Saturday, June 13, 2009
Freedon:Abdulla Abdulqadir, Salahidin Abdulahad, Khalil Manut, and Ablikim Turahun spent more than seven years in the United States' prison at Guantanamo Bay, Cuba.
Photo by Mark Tatem
Salahidin Abdulahad and Ablikim Turahun.
Photo by Mark Tatem
Photo by Mark Tatem
'We'd never heard of al Qaeda'
By Jonathan Kent
The four Chinese Muslims released from Guantánamo Bay to come to Bermuda say they had never even heard of al Qaeda until they arrived at the US prison camp where they have been confined for the past seven years.
And in an interview with The Royal Gazette, the ethnic Uighurs said they had never seen pictures of what happened on September 11, 2001, but they did not approve of the terrorist attacks that killed about 3,000 people in the US.
The four men — Abdulla Abdulqadir, Salahidin Abdulahad, Ablikim Turahun and Khalil Mamut — spoke last night of their excitement at being free in Bermuda and that their experience since arriving at 3 a.m. on Thursday morning had been of "a small country of people with big hearts".
Bleary-eyed, weary but elated with the excitement of their liberation, the men denied ever having been terrorists and spoke of long stretches of solitary confinement in the spartan cells of Guantánamo.
Their worst moments in the camp in the US-owned enclave of Cuba, they said, had come when the Americans allowed a visit by Chinese military officials to interrogate them for two weeks. The Uighurs say they were persecuted in their homeland by the Chinese authorities and fled over the border into Afghanistan to escape. They denied ever having gone to a terrorist training camp there.
"That is a totally false accusation," said Mr. Abdulahad, speaking through an interpreter. "We were just fleeing Chinese suppression when we went to Afghanistan.
"We did not go to a military or terrorist training camp. We were in a little village and stayed in some abandoned buildings there. If you saw it you would know it's ridiculous to call this place a military training camp."
The Uighurs had their own country until it was seized by China in 1949, the men said, and they have been an oppressed minority for decades.
One example of this oppression was that a mother who had two children and who was pregnant would be subject to a forced abortion at the hands of the authorities. Abortion is against their religion. "We wanted to go to a peaceful country in Europe, but because of the difficulties with visas and passports, we had to do the next best thing, which was to cross the border into Afghanistan, which was much easier to do," Mr. Abdulahad said.
When the American bombing of Afghanistan started after 9/11, they fled into Pakistan and say they were tricked by Pakistani tribesman, who handed them over to the US military for cash. They vigorously denied that they had ever had any association with the terrorist group behind the 9/11 attacks, al Qaeda.
"We had not seen anything of the 9/11 attacks, but from what we have heard, it was a terrible tragedy that happened to the American people," Mr. Abdulahad said.
"We are very sympathetic with the families of those who lost their lives.
"We'd never heard of al Qaeda until we came to Guantánamo and heard about them from our interrogators. "From what we have heard about them, they are an extremely radical group, with totally different ideals from ours. We are a peace-loving people."
The men said for a year of their imprisonment they were held in solitary confinement for 22 hours a day in a cramped cell with no natural light, and were allowed outside for a couple of hours a day in a three-metre by five-metre "recreation area".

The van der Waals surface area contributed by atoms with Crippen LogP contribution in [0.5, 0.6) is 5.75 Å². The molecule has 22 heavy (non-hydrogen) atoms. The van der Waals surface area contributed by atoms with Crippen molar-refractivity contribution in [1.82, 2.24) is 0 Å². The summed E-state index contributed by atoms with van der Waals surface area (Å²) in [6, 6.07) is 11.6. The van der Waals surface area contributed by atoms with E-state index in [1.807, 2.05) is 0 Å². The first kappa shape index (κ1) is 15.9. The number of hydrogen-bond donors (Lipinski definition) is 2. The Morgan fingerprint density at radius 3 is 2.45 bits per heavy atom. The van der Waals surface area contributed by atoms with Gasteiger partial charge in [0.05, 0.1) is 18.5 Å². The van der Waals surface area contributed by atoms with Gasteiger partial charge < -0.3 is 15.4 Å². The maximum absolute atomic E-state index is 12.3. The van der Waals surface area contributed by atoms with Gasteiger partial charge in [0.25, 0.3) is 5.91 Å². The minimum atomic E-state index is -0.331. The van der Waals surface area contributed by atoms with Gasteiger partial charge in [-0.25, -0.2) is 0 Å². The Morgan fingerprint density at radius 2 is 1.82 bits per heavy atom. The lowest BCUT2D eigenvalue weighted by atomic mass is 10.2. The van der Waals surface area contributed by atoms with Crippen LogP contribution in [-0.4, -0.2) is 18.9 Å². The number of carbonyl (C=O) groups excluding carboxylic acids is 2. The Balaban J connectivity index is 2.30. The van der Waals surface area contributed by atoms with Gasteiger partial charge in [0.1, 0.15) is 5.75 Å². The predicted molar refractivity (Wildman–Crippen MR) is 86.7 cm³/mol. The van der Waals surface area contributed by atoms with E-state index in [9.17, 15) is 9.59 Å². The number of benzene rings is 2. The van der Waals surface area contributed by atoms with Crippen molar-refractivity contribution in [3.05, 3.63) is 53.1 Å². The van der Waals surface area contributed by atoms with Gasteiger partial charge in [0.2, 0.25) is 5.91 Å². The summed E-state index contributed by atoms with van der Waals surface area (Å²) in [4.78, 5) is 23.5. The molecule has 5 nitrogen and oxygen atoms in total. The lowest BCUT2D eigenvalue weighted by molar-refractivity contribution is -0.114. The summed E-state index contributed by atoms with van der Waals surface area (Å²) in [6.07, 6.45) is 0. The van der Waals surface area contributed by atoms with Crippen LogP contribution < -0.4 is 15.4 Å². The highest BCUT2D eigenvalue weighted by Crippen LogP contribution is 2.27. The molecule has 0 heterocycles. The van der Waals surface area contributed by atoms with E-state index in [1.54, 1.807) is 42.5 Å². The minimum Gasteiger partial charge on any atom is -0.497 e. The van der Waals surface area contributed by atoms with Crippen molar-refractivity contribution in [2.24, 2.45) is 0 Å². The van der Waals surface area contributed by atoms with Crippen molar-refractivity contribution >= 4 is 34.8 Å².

They believed the Americans soon realised they were not terrorists and the men said they were not tortured at the hands of the US guards. In 2002, things got worse for a short period, when Chinese officials were allowed into the camp to question them. The men's lawyer, Sabin Willett, of Bingham McCutchen in Boston, believes the Americans allowed the Chinese in to try to secure the support of China, a fellow member of the UN Security Council, for the US invasion of Iraq, which took place in 2003.
Mr. Abdulahad recalled: "The Chinese delegation treated us very badly.
"They brought me out and interrogated me for six hours straight with no food or rest.
"They took me back to my cell and I was extremely tired. But then they came straight back to my cell and took me out for another six hours of interrogation. It went on that way for one-and-a-half days."
Mr. Turahun added: "When the Chinese came they wanted to take my picture, but I didn't want them to, because I was afraid they would harm my family.
"But one of the American guards grabbed my beard and the other held my hands behind my back so they could take the picture."
The men did not want to talk about their families.
The men were detained long after the US military had cleared them for release and won a legal challenge before the US courts last year.
After that, they were moved to a less restrictive existence at Camp Iguana, a separate camp in the Guantánamo complex.
The men are delighted to be in Bermuda and grateful to the Government for taking them when many larger countries refused.
"Bermuda had the courage to step up and do this, "Mr. Abdulahad said. "It's a small place but the people have extremely big hearts.
"We want to live a peaceful and beautiful life here and we are ready to work hard.
"People know we have been in Guantánamo and they have a picture of us which is very different from who we are. When people get to know us they will know what kind of people we are. We are peace-loving people."
Mr. Willett told a story about how the men had gone into a local store to buy clothes.
The radio was on inside and voices on a talk show were complaining about "terrorists" not being welcome in Bermuda.
The storekeeper looked at the men and quickly realised who they must be and said: "Well, I welcome you here."